I
         don't
                   inhale.
  ::)

Offline Mayweather

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Re: 4 Racks of Pork Ribs
« Reply #2 on: June 18, 2017, 04:48:25 am »
Thanks for all your help Habanero. I did set the PID to 300F today to pre-heat but after 1 hour it only managed to reach about 250 so i put two racks of ribs in this weekend to do a test run before i have visitors next weekend (for the 4 racks). I left them for 3 hours in the smoker, then 2 hours foiled in the oven with a bit of butter and apple juice. After the foil i placed them in a bbq tray uncovered for 1 hour. The ribs turned out decent. A little tender but still too much bite for my liking and a little too dry. My water pan was full the entire time so not sure how to get the more moist.

I like my ribs to practically be tearing off the bone...similar to a long slow cooked lamb shank. I am thinking that in order to get this texture and keep it moist i may need to spritz the meat at the 1.5 hour mark during smoking (but im also worried about the amount of time it takes for the Bradley to come up to temp again). I am thinking i might also foil for 3 hours such as  3-3-1 to get them extremely moist. I have never tried the trick with the brick to retain heat so i will give that a go on the weekend with the 4 racks.

What do you think about using 3-3-1 to achieve the type of rib i described above? Do you have your smoker modified Habanero with an additional heating element?

Offline TedEbear

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Re: 4 Racks of Pork Ribs
« Reply #3 on: June 18, 2017, 04:50:24 am »
TedEBear, i saw you post in a thread many years ago about adding a second heating element to the DBS 4 Rack. Is it possible for someone like myself who has zero electrical knowledge to modify my smoker?

I followed a procedure from the old Bradley user recipe site.  I made mine fairly easy by drilling a couple of holes in the shield to hold the second element and then wiring the element ends together with two 3-4" pieces of high temp wire that I found at an appliance repair shop.  I used ring terminals and removed the plastic insulation.  The original instructions say to run the high temp wires out to the terminals on the plug at the back of the cabinet instead of directly to the original element.  I've had mine with the short wire loops for 4 years with no problem.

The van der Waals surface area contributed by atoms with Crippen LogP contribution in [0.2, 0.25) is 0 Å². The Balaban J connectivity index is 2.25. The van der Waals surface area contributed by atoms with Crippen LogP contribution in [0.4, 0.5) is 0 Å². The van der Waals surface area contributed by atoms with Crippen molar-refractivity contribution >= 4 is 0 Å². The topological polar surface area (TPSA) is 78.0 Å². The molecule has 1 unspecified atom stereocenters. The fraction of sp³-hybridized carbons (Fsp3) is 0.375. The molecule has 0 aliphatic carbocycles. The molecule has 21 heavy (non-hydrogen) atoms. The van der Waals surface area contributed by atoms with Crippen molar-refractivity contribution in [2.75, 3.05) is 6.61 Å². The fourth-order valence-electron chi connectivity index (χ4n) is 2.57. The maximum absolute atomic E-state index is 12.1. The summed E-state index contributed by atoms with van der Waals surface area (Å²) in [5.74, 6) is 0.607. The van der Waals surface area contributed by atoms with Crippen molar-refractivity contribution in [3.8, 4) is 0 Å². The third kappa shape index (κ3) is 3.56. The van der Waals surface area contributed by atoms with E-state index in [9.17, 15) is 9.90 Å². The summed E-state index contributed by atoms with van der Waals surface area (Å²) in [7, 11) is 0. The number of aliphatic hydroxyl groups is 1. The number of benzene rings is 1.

The main thing you have to be careful with on this is drilling the large holes in the heat shield.  The thin metal tends to tear easily when it gets to around 1/2" in diameter.  I used drill bits in increasing size and then a cone shaped bit to enlarge them in the final step for a snug fit.

Everyone recommends that if you increase the heating capacity to use a PID controller to regulate the temp because the stock Bradley wasn't designed to handle more than the 500W that was in it from the factory.  Since you said you have an Auber PID this shouldn't be a problem.







« Last Edit: June 18, 2017, 04:52:24 am by TedEbear »

Offline Habanero Smoker

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Re: 4 Racks of Pork Ribs
« Reply #4 on: June 18, 2017, 01:11:26 pm »
What type of ribs are you cooking - spare ribs or baby backs (back ribs). Baby backs require less time. I'm not sure why your ribs came out dry. Usually foiling will keep them moist, and speed up the cooking process. Make sure you foil them tightly to prevent any steam from escaping. Cooking longer while foiled will make them more tender, so using a 3-3-1 will help with the tenderness; but use those time lines as a guideline. For tough cuts of meat time and temperature are guidelines. Your goal is tenderness

I always cook for tenderness or doness. That can mean either a shorter or longer cooking time, or a higher or lower temperature. For ribs I use a bamboo skewer, and probe the meat. It is slides in and out with very little resistance, then they are bite off the bone - the way I like them. For the way you like them, use a pair of tongs, pick the ribs up by one of the ends, and if the ribs tear apart, they are the way you probably like them.


     I
         don't
                   inhale.
  ::)

Offline Mayweather

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Re: 4 Racks of Pork Ribs
« Reply #5 on: June 18, 2017, 02:55:35 pm »
Thanks for the advice. I read some other forums where people have replaced the 500w heating element with a 900W element therefore saving having to drill etc. Is this an option for me and are there any risks in doing so?